Forgiveness is an indispensable element in reconciliation.  Clinton writes:


“Now it’s time for your love to grow because of what you and your spouse have become.  And to pave the way for that to happen, you and your partner must forgive each other, if you haven’t already, for the sins that you have perpetrated against each other.  Next, begin to empathize with each other…Forgiveness is the act of letting go of the anger and offense and turning all desire for retribution and revenge over to the Lord.  It’s being prepared to reconcile if you can and if wisdom permits, to reestablish all necessary ties with the person being forgiven.  Forgiveness is about canceling a debt, and it’s something I do.  Reconciling is our responsibility-it takes two…Forgiveness is not something that just happens.  In fact, the opposite of forgiveness is what just happens.  Forgiveness is something that you have to work at, and sometimes it’s not easy at all.”


Empathy is the next step in reconciliation.  Putting oneself in the shoes of one’s partner and seeing things from his or her point of view will help defuse many potentially explosive situations.  People always behave in a way that makes sense to them, and understanding my partner’s past, especially past hurts and wounds, will help me to see how her or his behavior that irritates me makes sense to her or him.


Finally, to be reconciled, one needs to choose to love again:


“Choosing to love again is a risky investment.  But like any risky investment, the payoff can be enormous-a revitalized and refashioned love, a stronger marriage.”




This stage focuses on the rebuilding of marital intimacy, which the author calls “the island of we”. “The depth of intimacy is then measured by the level of total connectedness you experience as a couple.”  This is a process and one that requires some hard work, including:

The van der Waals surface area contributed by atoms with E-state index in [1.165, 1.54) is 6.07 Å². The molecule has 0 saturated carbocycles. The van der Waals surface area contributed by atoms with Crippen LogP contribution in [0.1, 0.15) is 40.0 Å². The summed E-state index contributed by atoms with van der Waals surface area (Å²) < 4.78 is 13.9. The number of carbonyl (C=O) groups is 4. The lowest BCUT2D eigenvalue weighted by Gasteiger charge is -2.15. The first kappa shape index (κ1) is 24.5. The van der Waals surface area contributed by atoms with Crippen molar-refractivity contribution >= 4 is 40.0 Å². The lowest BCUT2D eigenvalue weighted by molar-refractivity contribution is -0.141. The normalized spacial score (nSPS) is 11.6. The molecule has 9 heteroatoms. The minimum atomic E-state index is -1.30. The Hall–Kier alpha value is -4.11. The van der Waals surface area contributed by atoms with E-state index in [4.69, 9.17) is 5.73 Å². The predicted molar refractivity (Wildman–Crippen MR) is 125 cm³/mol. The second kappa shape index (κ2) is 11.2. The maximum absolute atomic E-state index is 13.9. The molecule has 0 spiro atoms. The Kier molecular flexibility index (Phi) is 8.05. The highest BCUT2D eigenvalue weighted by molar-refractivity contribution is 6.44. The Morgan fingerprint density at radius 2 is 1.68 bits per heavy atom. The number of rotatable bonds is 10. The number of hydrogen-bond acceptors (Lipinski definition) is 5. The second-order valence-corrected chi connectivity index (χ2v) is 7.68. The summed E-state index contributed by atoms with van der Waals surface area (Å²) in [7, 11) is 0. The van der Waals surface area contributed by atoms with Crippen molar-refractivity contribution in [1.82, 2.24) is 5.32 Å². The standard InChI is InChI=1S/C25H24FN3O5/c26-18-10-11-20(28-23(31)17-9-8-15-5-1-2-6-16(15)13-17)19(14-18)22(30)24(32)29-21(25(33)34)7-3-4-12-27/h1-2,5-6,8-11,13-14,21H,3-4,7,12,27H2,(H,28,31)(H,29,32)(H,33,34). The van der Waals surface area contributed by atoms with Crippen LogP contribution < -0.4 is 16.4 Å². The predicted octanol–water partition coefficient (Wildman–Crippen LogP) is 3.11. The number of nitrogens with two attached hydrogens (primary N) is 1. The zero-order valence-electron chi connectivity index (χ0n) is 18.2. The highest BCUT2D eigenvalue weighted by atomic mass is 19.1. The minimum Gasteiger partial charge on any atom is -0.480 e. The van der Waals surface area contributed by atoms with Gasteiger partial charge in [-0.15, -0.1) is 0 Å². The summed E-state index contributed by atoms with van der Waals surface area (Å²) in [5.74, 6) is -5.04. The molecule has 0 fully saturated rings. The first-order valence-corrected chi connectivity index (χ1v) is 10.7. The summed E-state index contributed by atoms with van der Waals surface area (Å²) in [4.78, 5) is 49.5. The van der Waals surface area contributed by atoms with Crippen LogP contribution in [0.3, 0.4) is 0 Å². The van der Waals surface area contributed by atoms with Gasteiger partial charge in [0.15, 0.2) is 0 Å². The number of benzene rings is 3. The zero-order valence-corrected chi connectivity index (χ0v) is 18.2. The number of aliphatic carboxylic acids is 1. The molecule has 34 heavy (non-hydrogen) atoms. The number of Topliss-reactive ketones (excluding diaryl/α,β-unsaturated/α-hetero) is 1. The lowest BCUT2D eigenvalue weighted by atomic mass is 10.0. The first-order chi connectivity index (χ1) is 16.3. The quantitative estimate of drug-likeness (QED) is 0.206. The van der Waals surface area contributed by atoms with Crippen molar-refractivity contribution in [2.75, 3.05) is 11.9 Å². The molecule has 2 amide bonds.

Sexual intimacy is also a very important – and holy – part of marital intimacy.  When the relationship has been hurt by disunity, it can be very difficult for one or both partners to attain sexual intimacy, and it may take some serious rebuilding of the relationship before sexual intimacy can be attained again.


“How do you make the marriage bed the safest place on earth?  You allow each other all the freedom you need to become all you both want to become as a sexual human being…That doesn’t mean that you have to go along with everything your mate suggests.  You have a right to your own tastes, your own likes and dislikes, your own limits and boundaries….This is never a time to force your will on your partner.  It’s time for you to find mutually exciting and rewarding ground upon which to build a thrilling, rewarding and very fulfilling relationship.”


Finally, the author suggests that ultimately the couple needs to build “an island of three”, i.e. a triad that includes God.  He defines spiritual intimacy as follows:


“Webster’s defines intimacy as a ‘personal, confidential friendship gained by close study’.  God defines marital intimacy as two becoming ‘one flesh’.  Intimacy is a close, personal, tie.  It is knowledge and understanding, a total commitment to another’s well being, concern for another’s sensibilities.  It’s marked by the characteristic of being deeply invested, and there exists an overwhelming sense of safety between those involved.  Intimacy is the highest expression of love and, therefore, is what God desires as a relationship with all His people.”


This is an excellent book for any married couple or any couple contemplating marriage.  True, it is addressed to couples who are contemplating divorce, as the title suggests, but the principles are applicable to all marriages.  Even the best marriages pass by rocky stretches of road and the principles of choosing to resolve conflicts and to respect one another are universally applicable.  It is based on the author’s experience in counseling marriages in difficulty and it “rings true” with real life.


                                                                                    John Ed Robertson

                                                                                    October 30, 2006


Clinton, Dr. Tim; Before a Bad Good-Bye: How to Turn Your Marriage Around; Word Publishing; Nashville, TN; 1999; ISBN 0-8499-3743-4